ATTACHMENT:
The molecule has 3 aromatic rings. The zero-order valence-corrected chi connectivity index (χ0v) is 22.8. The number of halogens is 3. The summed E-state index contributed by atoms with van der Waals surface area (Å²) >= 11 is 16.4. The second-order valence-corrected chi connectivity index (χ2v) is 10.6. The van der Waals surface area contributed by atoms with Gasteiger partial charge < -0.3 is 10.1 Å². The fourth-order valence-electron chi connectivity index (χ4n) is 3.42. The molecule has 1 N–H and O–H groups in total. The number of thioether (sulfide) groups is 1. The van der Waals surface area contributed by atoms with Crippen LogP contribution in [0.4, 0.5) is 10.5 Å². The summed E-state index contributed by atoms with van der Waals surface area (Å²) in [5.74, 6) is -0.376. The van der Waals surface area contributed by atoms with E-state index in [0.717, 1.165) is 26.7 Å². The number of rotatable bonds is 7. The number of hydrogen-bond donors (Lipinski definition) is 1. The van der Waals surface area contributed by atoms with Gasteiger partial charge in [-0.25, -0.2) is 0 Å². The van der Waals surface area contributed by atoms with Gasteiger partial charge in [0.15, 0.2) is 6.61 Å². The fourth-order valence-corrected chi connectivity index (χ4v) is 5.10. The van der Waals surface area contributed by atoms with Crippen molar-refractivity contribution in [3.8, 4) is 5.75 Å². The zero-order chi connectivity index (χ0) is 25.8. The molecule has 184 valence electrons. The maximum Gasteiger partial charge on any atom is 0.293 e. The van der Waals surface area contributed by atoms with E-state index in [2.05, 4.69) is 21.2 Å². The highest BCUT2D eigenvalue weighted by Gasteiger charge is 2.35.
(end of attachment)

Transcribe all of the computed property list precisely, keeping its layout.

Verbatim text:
The molecule has 3 aromatic rings. The zero-order valence-corrected chi connectivity index (χ0v) is 22.8. The number of halogens is 3. The summed E-state index contributed by atoms with van der Waals surface area (Å²) >= 11 is 16.4. The second-order valence-corrected chi connectivity index (χ2v) is 10.6. The van der Waals surface area contributed by atoms with Gasteiger partial charge < -0.3 is 10.1 Å². The fourth-order valence-electron chi connectivity index (χ4n) is 3.42. The molecule has 1 N–H and O–H groups in total. The number of thioether (sulfide) groups is 1. The van der Waals surface area contributed by atoms with Crippen LogP contribution in [0.4, 0.5) is 10.5 Å². The summed E-state index contributed by atoms with van der Waals surface area (Å²) in [5.74, 6) is -0.376. The van der Waals surface area contributed by atoms with E-state index in [0.717, 1.165) is 26.7 Å². The number of rotatable bonds is 7. The number of hydrogen-bond donors (Lipinski definition) is 1. The van der Waals surface area contributed by atoms with Gasteiger partial charge in [-0.25, -0.2) is 0 Å². The van der Waals surface area contributed by atoms with Gasteiger partial charge in [0.15, 0.2) is 6.61 Å². The fourth-order valence-corrected chi connectivity index (χ4v) is 5.10. The van der Waals surface area contributed by atoms with Crippen molar-refractivity contribution in [3.8, 4) is 5.75 Å². The zero-order chi connectivity index (χ0) is 25.8. The molecule has 184 valence electrons. The maximum Gasteiger partial charge on any atom is 0.293 e. The van der Waals surface area contributed by atoms with E-state index in [2.05, 4.69) is 21.2 Å². The highest BCUT2D eigenvalue weighted by Gasteiger charge is 2.35.